Thursday, December 3, 2015
Review: Dreamer’s Pool (Blackthorn & Grim #1) by Juliet Marillier
Award-winning author Juliet Marillier "weaves magic, mythology, and folklore into every sentence on the page" (The Book Smugglers). Now she begins an all-new and enchanting series that will transport readers to a magical vision of ancient Ireland...
In exchange for help escaping her long and wrongful imprisonment, embittered magical healer Blackthorn has vowed to set aside her bid for vengeance against the man who destroyed all that she once held dear. Followed by a former prison mate, a silent hulk of a man named Grim, she travels north to Dalriada. There she'll live on the fringe of a mysterious forest, duty bound for seven years to assist anyone who asks for her help.
Oran, crown prince of Dalriada, has waited anxiously for the arrival of his future bride, Lady Flidais. He knows her only from a portrait and sweetly poetic correspondence that have convinced him Flidais is his destined true love. But Oran discovers letters can lie. For although his intended exactly resembles her portrait, her brutality upon arrival proves she is nothing like the sensitive woman of the letters.
With the strategic marriage imminent, Oran sees no way out of his dilemma. Word has spread that Blackthorn possesses a remarkable gift for solving knotty problems, so the prince asks her for help. To save Oran from his treacherous nuptials, Blackthorn and Grim will need all their resources: courage, ingenuity, leaps of deduction, and more than a little magic. ~ Goodreads
Source: Finished copy provided by the publisher in exchange for an honest review
I usually steer clear of fantasy and the fae in my reading but so many of my friends recommended this series I decided to give it a try and I’m happy I did.
Dreamer’s Pool is fantasy but the emphasis is on character development rather than overblown details of things like blades of grass, skies and obscure languages. Marillier is descriptive enough to plunge you into a world that feels *other* but never goes so far that you need a flow chart to keep track of the whole thing.
The same goes for the fae. They are there, you know no good can come from dealing with the them, but, at least for now, they are in the periphery, influencing Blackthorn’s future, but never to the point that you feel she isn’t also acting on her own – making her own choices. And I have to admit, I’m kind of intrigued by the fae and what their intentions are in this case.
Now onto the best part of Dreamer’s Pool.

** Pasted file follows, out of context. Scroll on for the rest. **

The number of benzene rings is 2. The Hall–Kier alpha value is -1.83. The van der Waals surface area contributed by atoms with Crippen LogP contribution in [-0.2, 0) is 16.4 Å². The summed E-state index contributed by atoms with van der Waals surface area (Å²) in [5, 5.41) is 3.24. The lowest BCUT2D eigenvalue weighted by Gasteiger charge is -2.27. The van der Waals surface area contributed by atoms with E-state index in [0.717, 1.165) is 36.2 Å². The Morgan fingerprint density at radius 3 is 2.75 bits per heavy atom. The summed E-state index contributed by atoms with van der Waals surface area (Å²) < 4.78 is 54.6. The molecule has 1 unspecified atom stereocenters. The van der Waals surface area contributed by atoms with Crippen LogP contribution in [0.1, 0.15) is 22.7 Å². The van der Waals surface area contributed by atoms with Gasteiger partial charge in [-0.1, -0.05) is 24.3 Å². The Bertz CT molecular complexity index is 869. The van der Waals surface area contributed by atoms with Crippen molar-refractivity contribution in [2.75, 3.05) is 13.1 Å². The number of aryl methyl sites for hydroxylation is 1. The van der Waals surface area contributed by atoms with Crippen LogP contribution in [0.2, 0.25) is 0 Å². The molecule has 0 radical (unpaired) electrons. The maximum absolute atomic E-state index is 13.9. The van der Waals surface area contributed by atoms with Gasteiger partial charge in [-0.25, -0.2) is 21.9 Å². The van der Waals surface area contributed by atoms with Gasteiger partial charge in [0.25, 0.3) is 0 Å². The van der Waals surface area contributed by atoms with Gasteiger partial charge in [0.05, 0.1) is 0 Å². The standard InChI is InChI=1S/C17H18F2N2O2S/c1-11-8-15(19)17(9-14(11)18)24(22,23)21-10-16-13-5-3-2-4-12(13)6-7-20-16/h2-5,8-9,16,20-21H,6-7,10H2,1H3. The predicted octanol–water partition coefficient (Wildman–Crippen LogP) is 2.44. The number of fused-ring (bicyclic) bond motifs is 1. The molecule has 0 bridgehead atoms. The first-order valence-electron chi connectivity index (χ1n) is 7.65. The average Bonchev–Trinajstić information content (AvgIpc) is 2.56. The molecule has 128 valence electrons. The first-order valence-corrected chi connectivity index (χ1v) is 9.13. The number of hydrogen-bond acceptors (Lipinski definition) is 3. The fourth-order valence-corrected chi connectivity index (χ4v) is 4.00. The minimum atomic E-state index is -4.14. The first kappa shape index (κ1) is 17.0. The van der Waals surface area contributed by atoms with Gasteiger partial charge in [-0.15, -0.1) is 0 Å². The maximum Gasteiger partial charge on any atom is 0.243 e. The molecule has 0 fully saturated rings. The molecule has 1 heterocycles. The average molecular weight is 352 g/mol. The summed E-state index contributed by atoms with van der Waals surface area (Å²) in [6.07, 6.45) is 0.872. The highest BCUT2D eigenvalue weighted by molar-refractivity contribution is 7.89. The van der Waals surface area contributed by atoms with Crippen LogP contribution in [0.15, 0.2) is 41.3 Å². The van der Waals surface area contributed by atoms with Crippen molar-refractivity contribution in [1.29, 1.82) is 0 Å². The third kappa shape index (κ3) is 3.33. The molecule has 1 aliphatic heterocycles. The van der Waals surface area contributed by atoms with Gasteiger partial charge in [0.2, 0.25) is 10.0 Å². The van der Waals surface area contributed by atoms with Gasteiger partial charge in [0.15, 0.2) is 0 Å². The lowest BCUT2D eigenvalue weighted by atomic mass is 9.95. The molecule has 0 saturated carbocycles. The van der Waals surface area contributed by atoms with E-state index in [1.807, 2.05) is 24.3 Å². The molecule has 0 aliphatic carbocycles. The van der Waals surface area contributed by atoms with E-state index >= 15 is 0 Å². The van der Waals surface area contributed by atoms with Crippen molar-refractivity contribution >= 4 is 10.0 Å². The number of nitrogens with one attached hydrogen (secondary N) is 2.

Blackthorn and Grim. They were both held in a prison for almost a year. They’ve seen each other at their absolute worst - abused and broken. They aren’t really friends at all but Grim has taken to keeping a protective eye on Blackthorn.
When Blackthorn is given an opportunity from the fae to escape (with strings of course – because FAE!) she finds herself obligated to let Grim tag along. Their completely platonic relationship was a joy to read.
Blackthorn is very bitter young woman, bent on vengeance. But she’s also a healer, in debt to the fae. Those two things are often hard for her to reconcile but Grim is a constant presence, bringing honesty and devotion to her, without crowding or pushing her into doing anything she isn't ready for.
Grim….oh poor Grim. He’s just so big, awkward and sweet. And lost. After years in prison he needs to be near people – whereas Blackthorn wants to be alone.
I loved watching them develop a tentative friendship that allows them both bend a little to help each other survive their trauma. They’re both so broken that it’s difficult for them to trust, form bonds or friendships but somehow, slowly, they let each other in. Again – this is pure friendship – zero romance.
Blackthorn is obligated to help anyone who asks for it and gets drawn into the mystery of the Dreamer’s Pool, forcing her to work with a young prince named Oran. It was nice to read about a prince who wasn’t an arrogant jerk, who wants to be a good leader and find true love but I have to say – his pov chapters were blah in comparison to Blackthorn and Grim’s.
If you’re looking for a new fantasy series with folklore/magic/mythology elements but is much stronger and focused on long term character arc development than big action sequences – then this might be the series for you. If you’re read and enjoyed Anne Bishop’s Others series - this is very similar.